Over the last week, Vladimir Putin has been addressing ISIS with brisk dispatch, while our President is running around bloviating. This morning our Dear Leader told us:
Mr. Putin had to go into Syria not out of strength but out of weakness, because his client, Mr. Assad, was crumbling. And it was insufficient for him simply to send them arms and money; now he’s got to put in his own planes and his own pilots. And the notion that he put forward a plan and that somehow the international community sees that as viable because there is a vacuum there — I didn’t see, after he made that speech in the United Nations, suddenly the 60-nation coalition that we have start lining up behind him.
Where do I begin?
- The weakness of which Obama speaks is Syria’s, not Russia’s. It’s expected, from time to time, that a stronger country will have to support its weaker allies. And Russia is politically and culturally more ready to engage in direct military action than we are, for a variety of reasons.
- If you want something done right, you have to do it yourself. If we haven’t learned the value of doing it yourself from years of proxy warfare, where last year’s ally is this year’s enemy, we probably never will.
- I don’t know if our Dear Leader has noticed, but I don’t believe that Putin cares what the international community thinks of his actions. He is convinced of the rightness of his plan and proceeding accordingly. He doesn’t need to go to the UN for validation.
- In any case, the ‘international community’ just wants ISIS to go away, without any effort on their part.
- And our ’60-nation coalition’ has so far been, in a word, useless.
Beyond that, Syria’s ‘weakness’ is a result of our finagling. Our issues with Syria, as far as I can tell, go back to the Bush administration, when we believed that Syria and Iran were supporting terrorists who were working to destabilize Iraq. I’m not sure why the trying-to-be-secular government of Syria would embroil itself in the morass of Iraq, but then again, our leaders had told us a few years earlier that Saddam Hussein had weapons of mass destruction and had to be stopped, so I’m sure they were also right about Syria partnering with Iran.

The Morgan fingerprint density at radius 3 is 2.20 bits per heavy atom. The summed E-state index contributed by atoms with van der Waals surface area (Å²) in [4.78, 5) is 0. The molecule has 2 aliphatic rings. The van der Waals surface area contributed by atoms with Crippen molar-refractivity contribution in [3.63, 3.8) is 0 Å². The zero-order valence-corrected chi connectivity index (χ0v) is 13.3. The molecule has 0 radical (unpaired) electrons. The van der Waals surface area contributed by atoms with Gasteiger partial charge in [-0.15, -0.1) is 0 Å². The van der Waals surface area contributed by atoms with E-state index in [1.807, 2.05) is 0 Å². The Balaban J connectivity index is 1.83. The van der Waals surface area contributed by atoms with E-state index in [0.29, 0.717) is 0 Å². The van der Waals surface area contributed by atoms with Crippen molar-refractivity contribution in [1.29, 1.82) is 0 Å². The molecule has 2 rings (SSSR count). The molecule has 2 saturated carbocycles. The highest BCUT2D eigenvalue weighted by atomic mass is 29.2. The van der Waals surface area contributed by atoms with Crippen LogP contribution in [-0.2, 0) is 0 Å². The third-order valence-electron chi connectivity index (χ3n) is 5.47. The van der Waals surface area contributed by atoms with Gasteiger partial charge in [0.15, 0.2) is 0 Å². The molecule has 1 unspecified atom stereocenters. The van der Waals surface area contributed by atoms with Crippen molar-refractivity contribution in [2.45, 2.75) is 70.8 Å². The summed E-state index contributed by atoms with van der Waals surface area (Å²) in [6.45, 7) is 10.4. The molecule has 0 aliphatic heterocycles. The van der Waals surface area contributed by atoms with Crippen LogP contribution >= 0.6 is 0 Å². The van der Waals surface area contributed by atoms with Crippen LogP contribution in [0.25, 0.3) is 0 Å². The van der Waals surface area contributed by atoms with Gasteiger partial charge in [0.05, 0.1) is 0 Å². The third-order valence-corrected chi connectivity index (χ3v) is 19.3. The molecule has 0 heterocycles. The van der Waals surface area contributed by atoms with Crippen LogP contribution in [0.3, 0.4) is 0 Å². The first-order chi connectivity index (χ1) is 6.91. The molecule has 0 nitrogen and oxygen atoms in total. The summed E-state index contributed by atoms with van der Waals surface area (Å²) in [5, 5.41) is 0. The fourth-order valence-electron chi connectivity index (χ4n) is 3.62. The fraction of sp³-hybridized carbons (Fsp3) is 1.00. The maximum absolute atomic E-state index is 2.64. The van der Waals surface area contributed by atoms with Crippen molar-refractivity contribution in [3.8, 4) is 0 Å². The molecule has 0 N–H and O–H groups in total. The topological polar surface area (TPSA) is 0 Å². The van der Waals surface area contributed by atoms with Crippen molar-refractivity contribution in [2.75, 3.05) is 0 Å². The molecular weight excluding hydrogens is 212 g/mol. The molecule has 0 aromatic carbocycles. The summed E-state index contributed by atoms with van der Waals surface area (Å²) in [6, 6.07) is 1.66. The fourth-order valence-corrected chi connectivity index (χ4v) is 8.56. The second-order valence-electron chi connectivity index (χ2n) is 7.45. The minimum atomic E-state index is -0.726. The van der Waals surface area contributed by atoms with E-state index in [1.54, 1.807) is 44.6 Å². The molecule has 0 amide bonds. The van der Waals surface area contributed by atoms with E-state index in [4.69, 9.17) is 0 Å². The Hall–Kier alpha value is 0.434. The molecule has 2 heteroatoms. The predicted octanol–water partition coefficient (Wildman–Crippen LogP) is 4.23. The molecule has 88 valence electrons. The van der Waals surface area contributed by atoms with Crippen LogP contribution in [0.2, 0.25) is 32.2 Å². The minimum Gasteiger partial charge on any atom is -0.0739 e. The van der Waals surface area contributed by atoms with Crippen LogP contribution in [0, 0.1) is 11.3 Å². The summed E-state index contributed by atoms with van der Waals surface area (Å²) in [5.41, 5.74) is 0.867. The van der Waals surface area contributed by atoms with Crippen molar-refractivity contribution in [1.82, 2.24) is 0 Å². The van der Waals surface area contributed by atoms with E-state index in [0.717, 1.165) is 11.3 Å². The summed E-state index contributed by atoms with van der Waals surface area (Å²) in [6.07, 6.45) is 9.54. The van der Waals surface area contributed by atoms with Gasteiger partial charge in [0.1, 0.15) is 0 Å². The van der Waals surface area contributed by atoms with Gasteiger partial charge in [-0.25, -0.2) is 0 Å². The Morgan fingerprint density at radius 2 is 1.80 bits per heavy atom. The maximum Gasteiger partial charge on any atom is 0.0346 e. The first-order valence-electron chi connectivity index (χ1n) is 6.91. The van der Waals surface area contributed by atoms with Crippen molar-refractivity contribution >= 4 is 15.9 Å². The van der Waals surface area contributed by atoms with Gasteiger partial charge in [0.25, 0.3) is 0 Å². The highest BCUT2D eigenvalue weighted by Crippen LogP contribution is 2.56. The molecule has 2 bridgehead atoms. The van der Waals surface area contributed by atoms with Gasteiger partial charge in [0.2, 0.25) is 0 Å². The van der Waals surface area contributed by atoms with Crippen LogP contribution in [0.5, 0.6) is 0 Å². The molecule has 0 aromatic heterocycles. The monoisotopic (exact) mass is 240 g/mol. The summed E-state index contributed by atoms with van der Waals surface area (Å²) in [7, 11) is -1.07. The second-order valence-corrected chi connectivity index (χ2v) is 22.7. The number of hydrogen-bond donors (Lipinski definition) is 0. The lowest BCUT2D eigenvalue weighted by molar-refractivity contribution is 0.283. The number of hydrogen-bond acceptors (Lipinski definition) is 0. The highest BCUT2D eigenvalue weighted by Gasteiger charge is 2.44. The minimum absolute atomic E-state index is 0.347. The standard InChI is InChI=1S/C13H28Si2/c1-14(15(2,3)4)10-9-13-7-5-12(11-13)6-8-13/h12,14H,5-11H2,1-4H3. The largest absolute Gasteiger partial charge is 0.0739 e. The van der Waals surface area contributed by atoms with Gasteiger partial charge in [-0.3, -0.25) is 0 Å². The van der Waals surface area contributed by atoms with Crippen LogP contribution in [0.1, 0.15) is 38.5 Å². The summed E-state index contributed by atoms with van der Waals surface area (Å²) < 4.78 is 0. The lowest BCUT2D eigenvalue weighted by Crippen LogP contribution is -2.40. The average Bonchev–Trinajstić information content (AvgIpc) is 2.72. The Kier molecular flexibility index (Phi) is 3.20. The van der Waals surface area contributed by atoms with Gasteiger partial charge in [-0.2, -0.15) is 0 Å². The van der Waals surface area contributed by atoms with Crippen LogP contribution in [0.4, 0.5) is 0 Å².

Then, more recently, there was the ‘Arab Spring.’ In hindsight, it was a move by the Islamists to install Islamic governments in the countries in the region that didn’t have them. In Egypt, they succeeded in installing a new President loyal to the Muslim Brotherhood, but he was so inept at leading the country that he was deposed in a military coup.
President Assad was a little more astute and saw the Arab Spring movement for what it was. He endeavored to shut it down. And we took the side of the Islamists, and our enemies from ten years ago—who had engaged in actual terrorism on US soil—were now our allies.
That took brains!
So while we rail against ISIS, and our Dear Leader says that we will ‘degrade and destroy’ it, it actually serves our purposes in oppressing the Syrian government. I’ve framed the issue in previous posts as our wanting to support ‘moderate Syrian rebels’ who realized that running their own little state would be easier and safer, as if it were an innocent error on the part of our leadership.
I was being polite. Mistakes of this magnitude are not made innocently.
And now Vladimir Putin is sending his air force, and ultimately his army, to mop up our mess. He isn’t spending six months in the UN to build a consensus. His leadership supports him. He doesn’t have to worry about his plan gaining political traction within Russia. I’m sure that he doesn’t have teams of lawyers scrutinizing target lists (like we did) to avoid collateral damage: you can’t make an omelet without breaking eggs. And I would expect the Russians to ultimately dispatch ISIS in a few months.
We’re getting schooled… the hard way. Hopefully we will have learned something, at least.